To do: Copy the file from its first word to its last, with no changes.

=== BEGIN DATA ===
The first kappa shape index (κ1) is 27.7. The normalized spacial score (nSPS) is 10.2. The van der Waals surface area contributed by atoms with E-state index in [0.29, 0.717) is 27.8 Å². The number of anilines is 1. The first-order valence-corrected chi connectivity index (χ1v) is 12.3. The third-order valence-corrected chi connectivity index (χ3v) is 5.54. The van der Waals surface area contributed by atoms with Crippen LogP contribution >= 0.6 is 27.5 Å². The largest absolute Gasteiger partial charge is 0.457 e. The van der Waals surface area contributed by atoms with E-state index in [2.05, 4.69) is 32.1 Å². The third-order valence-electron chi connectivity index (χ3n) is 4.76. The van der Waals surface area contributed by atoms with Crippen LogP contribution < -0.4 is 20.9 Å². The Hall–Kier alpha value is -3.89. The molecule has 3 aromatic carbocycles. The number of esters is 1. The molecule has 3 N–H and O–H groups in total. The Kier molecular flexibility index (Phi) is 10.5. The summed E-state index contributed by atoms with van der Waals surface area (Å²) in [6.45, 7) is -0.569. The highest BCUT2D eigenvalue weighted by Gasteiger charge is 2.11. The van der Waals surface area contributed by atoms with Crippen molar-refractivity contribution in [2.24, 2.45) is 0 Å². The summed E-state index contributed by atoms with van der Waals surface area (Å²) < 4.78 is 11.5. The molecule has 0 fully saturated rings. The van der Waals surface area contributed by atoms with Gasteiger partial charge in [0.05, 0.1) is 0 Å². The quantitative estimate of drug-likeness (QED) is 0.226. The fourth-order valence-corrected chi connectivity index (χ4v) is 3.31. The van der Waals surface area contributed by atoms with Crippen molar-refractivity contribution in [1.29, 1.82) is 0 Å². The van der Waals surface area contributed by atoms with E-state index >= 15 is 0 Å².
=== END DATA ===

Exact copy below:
The first kappa shape index (κ1) is 27.7. The normalized spacial score (nSPS) is 10.2. The van der Waals surface area contributed by atoms with E-state index in [0.29, 0.717) is 27.8 Å². The number of anilines is 1. The first-order valence-corrected chi connectivity index (χ1v) is 12.3. The third-order valence-corrected chi connectivity index (χ3v) is 5.54. The van der Waals surface area contributed by atoms with Crippen LogP contribution >= 0.6 is 27.5 Å². The largest absolute Gasteiger partial charge is 0.457 e. The van der Waals surface area contributed by atoms with E-state index in [2.05, 4.69) is 32.1 Å². The third-order valence-electron chi connectivity index (χ3n) is 4.76. The van der Waals surface area contributed by atoms with Crippen LogP contribution < -0.4 is 20.9 Å². The Hall–Kier alpha value is -3.89. The molecule has 3 aromatic carbocycles. The number of esters is 1. The molecule has 3 N–H and O–H groups in total. The Kier molecular flexibility index (Phi) is 10.5. The summed E-state index contributed by atoms with van der Waals surface area (Å²) in [6.45, 7) is -0.569. The highest BCUT2D eigenvalue weighted by Gasteiger charge is 2.11. The van der Waals surface area contributed by atoms with Crippen molar-refractivity contribution in [2.24, 2.45) is 0 Å². The summed E-state index contributed by atoms with van der Waals surface area (Å²) < 4.78 is 11.5. The molecule has 0 fully saturated rings. The van der Waals surface area contributed by atoms with Gasteiger partial charge in [0.05, 0.1) is 0 Å². The quantitative estimate of drug-likeness (QED) is 0.226. The fourth-order valence-corrected chi connectivity index (χ4v) is 3.31. The van der Waals surface area contributed by atoms with Crippen molar-refractivity contribution in [1.29, 1.82) is 0 Å². The van der Waals surface area contributed by atoms with E-state index >= 15 is 0 Å².